Singer, songwriter and guitarist ZZ Ward has managed to find a connective thread that runs from traditional blues and R&B to contemporary hip-hop. See her bluesy versions of songs from Drake, Kendrick Lamar, Childish Gambino, Tyler the Creator and other rap word figures. She exploited that ability on her 2012 debut album, "Til the Casket Drops," with guest appearances by Lamar, Freddie Gibbs, Ali Shaheed Muhammed and others.
But with her sophomore album, "The Storm," released in June, the pendulum swings back more toward influence of the blues she felt growing up in Roseburg, Ore., where she joined her first band at age 12, playing alongside her musician father.
The Times is premiering a new video for the blues-steeped song "Cannonball," which features the song's co-writer, Oakland blues and hip-hop artist Fantastic Negrito, who earlier this year took home the Grammy Award for contemporary blues album for his "Last Days of Oakland," dueting with her in a musical dialogue over a relationship that veers, in classic blues fashion, from intoxicating to toxic.
"It's been such a great experience collaborating with Fantastic Negrito," Ward said in a statement. "He lives in his artistry and plays music with such sincerity, it's very inspiring."
Rather than simply intertwining voices in harmony, Ward, 31, and Negrito, 49, bring the different sides of this romance to life in back-and-forth verses.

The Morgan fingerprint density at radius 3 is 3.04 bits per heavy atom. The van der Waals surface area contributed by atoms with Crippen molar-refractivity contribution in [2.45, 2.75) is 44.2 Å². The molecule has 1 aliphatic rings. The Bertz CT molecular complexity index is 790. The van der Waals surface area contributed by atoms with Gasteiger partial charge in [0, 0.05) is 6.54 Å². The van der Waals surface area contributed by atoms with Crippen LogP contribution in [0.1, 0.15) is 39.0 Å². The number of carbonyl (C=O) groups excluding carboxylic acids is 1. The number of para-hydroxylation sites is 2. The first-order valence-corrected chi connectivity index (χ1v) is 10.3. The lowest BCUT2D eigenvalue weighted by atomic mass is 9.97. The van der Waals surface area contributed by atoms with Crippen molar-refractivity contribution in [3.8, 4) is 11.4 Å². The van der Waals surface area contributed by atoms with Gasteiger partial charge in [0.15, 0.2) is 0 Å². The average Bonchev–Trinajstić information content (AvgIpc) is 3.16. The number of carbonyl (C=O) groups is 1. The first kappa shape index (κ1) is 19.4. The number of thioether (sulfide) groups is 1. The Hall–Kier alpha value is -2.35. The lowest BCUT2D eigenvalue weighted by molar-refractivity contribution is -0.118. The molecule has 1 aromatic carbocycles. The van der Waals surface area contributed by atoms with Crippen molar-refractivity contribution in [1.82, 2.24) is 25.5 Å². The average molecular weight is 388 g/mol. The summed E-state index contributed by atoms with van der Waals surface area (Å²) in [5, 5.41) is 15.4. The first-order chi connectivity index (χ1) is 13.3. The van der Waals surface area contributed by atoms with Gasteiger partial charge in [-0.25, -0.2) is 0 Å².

"I can't quit, I need help, set me free," she sings. "Shoot me up 'cause you know that I'll drop." For his part, Negrito voices his role in the dysfunctional proceedings: "When you was hungry/Girl, you came knockin' at my door, yeah/I fed you misery 'til you kept comin' on back/And comin' on back for more."
The session in Hollywood to shoot the new video, Negrito told The Times recently, "was great. … I like this version better [than the studio recording]. It's more stripped down, more raw. I like stuff stripped down. …I'm a big fan of that. It's what attracted me to Delta [blues] music when I first started listening to it. I thought, Man, it's so punk rock, in a way. It's so stripped down and raw and naked and has this sense of urgency."
Ward's Amy Winehouse-adjacent swagger contrasts effectively with his languid rock-blues drawl, and she adds another level of musical desperation to the mix with her blues harp solo. Her other guests on "The Storm" are Fitz of Fitz and the Tantrums, and blues-rock guitarist-singer Gary Clark Jr.
They took their collaboration to a national television audience recently with their live performance of "Cannonball" on "Late Night With Seth Meyers."
Ward, who made her debut at the Coachella Valley Music and Arts Festival in 2014, will be mounting a tour next year that opens Jan. 30 in Salt Lake City, stopping in 25 cities en route to a homecoming finale in L.A. scheduled for March 11 at the Fonda Theatre in Hollywood.
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